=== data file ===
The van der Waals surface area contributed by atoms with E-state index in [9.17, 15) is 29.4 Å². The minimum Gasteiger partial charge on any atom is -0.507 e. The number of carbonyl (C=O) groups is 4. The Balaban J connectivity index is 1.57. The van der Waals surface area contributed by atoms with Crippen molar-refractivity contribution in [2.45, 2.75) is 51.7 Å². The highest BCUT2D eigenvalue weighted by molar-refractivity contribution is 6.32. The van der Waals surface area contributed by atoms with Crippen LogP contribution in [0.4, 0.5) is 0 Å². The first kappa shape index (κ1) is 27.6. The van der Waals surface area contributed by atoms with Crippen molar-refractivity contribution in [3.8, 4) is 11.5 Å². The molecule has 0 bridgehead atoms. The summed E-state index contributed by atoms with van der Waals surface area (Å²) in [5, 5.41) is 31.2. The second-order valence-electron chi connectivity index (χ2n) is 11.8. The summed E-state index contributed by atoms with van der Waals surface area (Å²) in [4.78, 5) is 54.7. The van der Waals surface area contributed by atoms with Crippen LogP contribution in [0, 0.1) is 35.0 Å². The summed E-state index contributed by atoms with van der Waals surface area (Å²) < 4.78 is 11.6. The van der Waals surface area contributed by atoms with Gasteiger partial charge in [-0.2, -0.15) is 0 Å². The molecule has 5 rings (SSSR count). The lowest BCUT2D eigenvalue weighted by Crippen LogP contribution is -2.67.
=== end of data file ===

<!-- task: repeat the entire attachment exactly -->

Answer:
The van der Waals surface area contributed by atoms with E-state index in [9.17, 15) is 29.4 Å². The minimum Gasteiger partial charge on any atom is -0.507 e. The number of carbonyl (C=O) groups is 4. The Balaban J connectivity index is 1.57. The van der Waals surface area contributed by atoms with Crippen molar-refractivity contribution in [2.45, 2.75) is 51.7 Å². The highest BCUT2D eigenvalue weighted by molar-refractivity contribution is 6.32. The van der Waals surface area contributed by atoms with Crippen LogP contribution in [0.4, 0.5) is 0 Å². The first kappa shape index (κ1) is 27.6. The van der Waals surface area contributed by atoms with Crippen molar-refractivity contribution in [3.8, 4) is 11.5 Å². The molecule has 0 bridgehead atoms. The summed E-state index contributed by atoms with van der Waals surface area (Å²) in [5, 5.41) is 31.2. The second-order valence-electron chi connectivity index (χ2n) is 11.8. The summed E-state index contributed by atoms with van der Waals surface area (Å²) in [4.78, 5) is 54.7. The van der Waals surface area contributed by atoms with Crippen LogP contribution in [0, 0.1) is 35.0 Å². The summed E-state index contributed by atoms with van der Waals surface area (Å²) < 4.78 is 11.6. The van der Waals surface area contributed by atoms with Gasteiger partial charge in [-0.2, -0.15) is 0 Å². The molecule has 5 rings (SSSR count). The lowest BCUT2D eigenvalue weighted by Crippen LogP contribution is -2.67.